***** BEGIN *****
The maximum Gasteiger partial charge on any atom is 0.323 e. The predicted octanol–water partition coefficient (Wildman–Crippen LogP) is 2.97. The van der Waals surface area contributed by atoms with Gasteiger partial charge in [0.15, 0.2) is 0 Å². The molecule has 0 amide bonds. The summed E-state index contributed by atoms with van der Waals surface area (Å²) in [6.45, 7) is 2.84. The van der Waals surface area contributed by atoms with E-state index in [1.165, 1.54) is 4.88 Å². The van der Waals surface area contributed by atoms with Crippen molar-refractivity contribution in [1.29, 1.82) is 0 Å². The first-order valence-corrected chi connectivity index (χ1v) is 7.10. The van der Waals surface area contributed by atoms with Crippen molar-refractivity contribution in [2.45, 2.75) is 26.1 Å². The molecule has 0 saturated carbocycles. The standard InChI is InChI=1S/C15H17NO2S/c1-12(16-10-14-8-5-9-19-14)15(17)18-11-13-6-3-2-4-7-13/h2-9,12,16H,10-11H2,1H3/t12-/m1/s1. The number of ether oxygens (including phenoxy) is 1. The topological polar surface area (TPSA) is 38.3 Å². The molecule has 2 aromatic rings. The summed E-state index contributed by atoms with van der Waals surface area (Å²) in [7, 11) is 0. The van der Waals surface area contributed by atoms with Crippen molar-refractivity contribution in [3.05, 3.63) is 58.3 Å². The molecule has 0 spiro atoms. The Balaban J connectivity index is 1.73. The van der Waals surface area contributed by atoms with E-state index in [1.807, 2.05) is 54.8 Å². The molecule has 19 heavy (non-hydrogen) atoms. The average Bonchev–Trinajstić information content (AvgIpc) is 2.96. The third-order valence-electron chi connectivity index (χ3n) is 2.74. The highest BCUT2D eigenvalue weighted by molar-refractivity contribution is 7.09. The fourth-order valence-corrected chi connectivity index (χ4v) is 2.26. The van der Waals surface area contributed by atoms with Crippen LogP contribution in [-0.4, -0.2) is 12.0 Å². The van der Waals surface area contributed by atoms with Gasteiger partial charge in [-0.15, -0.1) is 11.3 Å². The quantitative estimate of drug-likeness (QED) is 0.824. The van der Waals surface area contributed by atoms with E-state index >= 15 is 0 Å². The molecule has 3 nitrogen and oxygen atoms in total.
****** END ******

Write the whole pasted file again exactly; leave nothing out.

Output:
The maximum Gasteiger partial charge on any atom is 0.323 e. The predicted octanol–water partition coefficient (Wildman–Crippen LogP) is 2.97. The van der Waals surface area contributed by atoms with Gasteiger partial charge in [0.15, 0.2) is 0 Å². The molecule has 0 amide bonds. The summed E-state index contributed by atoms with van der Waals surface area (Å²) in [6.45, 7) is 2.84. The van der Waals surface area contributed by atoms with E-state index in [1.165, 1.54) is 4.88 Å². The van der Waals surface area contributed by atoms with Crippen molar-refractivity contribution in [1.29, 1.82) is 0 Å². The first-order valence-corrected chi connectivity index (χ1v) is 7.10. The van der Waals surface area contributed by atoms with Crippen molar-refractivity contribution in [2.45, 2.75) is 26.1 Å². The molecule has 0 saturated carbocycles. The standard InChI is InChI=1S/C15H17NO2S/c1-12(16-10-14-8-5-9-19-14)15(17)18-11-13-6-3-2-4-7-13/h2-9,12,16H,10-11H2,1H3/t12-/m1/s1. The number of ether oxygens (including phenoxy) is 1. The topological polar surface area (TPSA) is 38.3 Å². The molecule has 2 aromatic rings. The summed E-state index contributed by atoms with van der Waals surface area (Å²) in [7, 11) is 0. The van der Waals surface area contributed by atoms with Crippen molar-refractivity contribution in [3.05, 3.63) is 58.3 Å². The molecule has 0 spiro atoms. The Balaban J connectivity index is 1.73. The van der Waals surface area contributed by atoms with E-state index in [1.807, 2.05) is 54.8 Å². The molecule has 19 heavy (non-hydrogen) atoms. The average Bonchev–Trinajstić information content (AvgIpc) is 2.96. The third-order valence-electron chi connectivity index (χ3n) is 2.74. The highest BCUT2D eigenvalue weighted by molar-refractivity contribution is 7.09. The fourth-order valence-corrected chi connectivity index (χ4v) is 2.26. The van der Waals surface area contributed by atoms with Crippen LogP contribution in [-0.4, -0.2) is 12.0 Å². The van der Waals surface area contributed by atoms with Gasteiger partial charge in [-0.15, -0.1) is 11.3 Å². The quantitative estimate of drug-likeness (QED) is 0.824. The van der Waals surface area contributed by atoms with E-state index >= 15 is 0 Å². The molecule has 3 nitrogen and oxygen atoms in total.